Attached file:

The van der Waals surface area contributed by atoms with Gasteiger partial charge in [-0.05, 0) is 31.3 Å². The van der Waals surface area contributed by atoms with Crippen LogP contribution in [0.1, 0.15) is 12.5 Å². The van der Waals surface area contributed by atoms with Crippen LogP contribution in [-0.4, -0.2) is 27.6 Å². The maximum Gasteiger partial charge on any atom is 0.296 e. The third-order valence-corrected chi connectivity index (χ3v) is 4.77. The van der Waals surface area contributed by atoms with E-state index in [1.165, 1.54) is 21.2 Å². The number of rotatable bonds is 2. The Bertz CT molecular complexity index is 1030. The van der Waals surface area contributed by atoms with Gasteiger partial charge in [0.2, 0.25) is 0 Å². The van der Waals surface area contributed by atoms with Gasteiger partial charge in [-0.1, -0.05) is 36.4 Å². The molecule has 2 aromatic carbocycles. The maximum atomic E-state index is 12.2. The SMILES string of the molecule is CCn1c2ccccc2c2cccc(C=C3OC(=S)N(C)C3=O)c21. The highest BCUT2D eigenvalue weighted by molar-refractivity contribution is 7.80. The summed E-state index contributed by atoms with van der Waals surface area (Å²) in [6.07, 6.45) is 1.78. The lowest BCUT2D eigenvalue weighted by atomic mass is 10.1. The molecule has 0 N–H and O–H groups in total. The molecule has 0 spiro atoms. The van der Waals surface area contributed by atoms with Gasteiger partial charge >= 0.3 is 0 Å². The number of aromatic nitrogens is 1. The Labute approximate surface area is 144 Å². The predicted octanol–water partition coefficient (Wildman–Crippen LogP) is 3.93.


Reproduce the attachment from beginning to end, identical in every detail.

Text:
The van der Waals surface area contributed by atoms with Gasteiger partial charge in [-0.05, 0) is 31.3 Å². The van der Waals surface area contributed by atoms with Crippen LogP contribution in [0.1, 0.15) is 12.5 Å². The van der Waals surface area contributed by atoms with Crippen LogP contribution in [-0.4, -0.2) is 27.6 Å². The maximum Gasteiger partial charge on any atom is 0.296 e. The third-order valence-corrected chi connectivity index (χ3v) is 4.77. The van der Waals surface area contributed by atoms with E-state index in [1.165, 1.54) is 21.2 Å². The number of rotatable bonds is 2. The Bertz CT molecular complexity index is 1030. The van der Waals surface area contributed by atoms with Gasteiger partial charge in [0.2, 0.25) is 0 Å². The van der Waals surface area contributed by atoms with Gasteiger partial charge in [-0.1, -0.05) is 36.4 Å². The molecule has 2 aromatic carbocycles. The maximum atomic E-state index is 12.2. The SMILES string of the molecule is CCn1c2ccccc2c2cccc(C=C3OC(=S)N(C)C3=O)c21. The highest BCUT2D eigenvalue weighted by molar-refractivity contribution is 7.80. The summed E-state index contributed by atoms with van der Waals surface area (Å²) in [6.07, 6.45) is 1.78. The lowest BCUT2D eigenvalue weighted by atomic mass is 10.1. The molecule has 0 N–H and O–H groups in total. The molecule has 0 spiro atoms. The van der Waals surface area contributed by atoms with Gasteiger partial charge >= 0.3 is 0 Å². The number of aromatic nitrogens is 1. The Labute approximate surface area is 144 Å². The predicted octanol–water partition coefficient (Wildman–Crippen LogP) is 3.93.